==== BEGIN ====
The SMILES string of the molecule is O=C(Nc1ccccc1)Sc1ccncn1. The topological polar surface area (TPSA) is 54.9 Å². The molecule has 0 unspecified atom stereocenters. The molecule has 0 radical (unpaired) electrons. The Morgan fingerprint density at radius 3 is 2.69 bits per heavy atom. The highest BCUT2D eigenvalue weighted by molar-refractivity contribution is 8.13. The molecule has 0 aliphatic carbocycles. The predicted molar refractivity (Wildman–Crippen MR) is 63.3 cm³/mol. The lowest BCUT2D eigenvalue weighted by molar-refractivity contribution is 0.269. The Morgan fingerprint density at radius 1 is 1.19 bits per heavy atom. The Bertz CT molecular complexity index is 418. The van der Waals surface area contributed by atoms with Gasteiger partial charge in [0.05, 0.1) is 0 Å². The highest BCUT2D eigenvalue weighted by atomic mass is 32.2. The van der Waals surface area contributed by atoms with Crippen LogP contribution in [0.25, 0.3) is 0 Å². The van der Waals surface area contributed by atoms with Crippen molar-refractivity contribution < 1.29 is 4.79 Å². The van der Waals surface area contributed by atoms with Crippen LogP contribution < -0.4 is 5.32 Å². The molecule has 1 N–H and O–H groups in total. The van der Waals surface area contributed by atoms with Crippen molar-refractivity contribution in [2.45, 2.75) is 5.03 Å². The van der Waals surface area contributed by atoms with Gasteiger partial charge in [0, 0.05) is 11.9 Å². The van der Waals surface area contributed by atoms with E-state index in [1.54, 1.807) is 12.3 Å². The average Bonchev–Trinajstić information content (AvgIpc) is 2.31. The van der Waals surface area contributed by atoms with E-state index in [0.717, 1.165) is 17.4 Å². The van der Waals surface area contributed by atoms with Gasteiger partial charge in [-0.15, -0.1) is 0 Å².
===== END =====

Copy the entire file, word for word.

The SMILES string of the molecule is O=C(Nc1ccccc1)Sc1ccncn1. The topological polar surface area (TPSA) is 54.9 Å². The molecule has 0 unspecified atom stereocenters. The molecule has 0 radical (unpaired) electrons. The Morgan fingerprint density at radius 3 is 2.69 bits per heavy atom. The highest BCUT2D eigenvalue weighted by molar-refractivity contribution is 8.13. The molecule has 0 aliphatic carbocycles. The predicted molar refractivity (Wildman–Crippen MR) is 63.3 cm³/mol. The lowest BCUT2D eigenvalue weighted by molar-refractivity contribution is 0.269. The Morgan fingerprint density at radius 1 is 1.19 bits per heavy atom. The Bertz CT molecular complexity index is 418. The van der Waals surface area contributed by atoms with Gasteiger partial charge in [0.05, 0.1) is 0 Å². The highest BCUT2D eigenvalue weighted by atomic mass is 32.2. The van der Waals surface area contributed by atoms with Crippen LogP contribution in [0.25, 0.3) is 0 Å². The van der Waals surface area contributed by atoms with Crippen molar-refractivity contribution < 1.29 is 4.79 Å². The van der Waals surface area contributed by atoms with Crippen LogP contribution < -0.4 is 5.32 Å². The molecule has 1 N–H and O–H groups in total. The van der Waals surface area contributed by atoms with Crippen molar-refractivity contribution in [2.45, 2.75) is 5.03 Å². The van der Waals surface area contributed by atoms with Gasteiger partial charge in [0, 0.05) is 11.9 Å². The van der Waals surface area contributed by atoms with E-state index in [1.54, 1.807) is 12.3 Å². The average Bonchev–Trinajstić information content (AvgIpc) is 2.31. The van der Waals surface area contributed by atoms with E-state index in [0.717, 1.165) is 17.4 Å². The van der Waals surface area contributed by atoms with Gasteiger partial charge in [-0.15, -0.1) is 0 Å².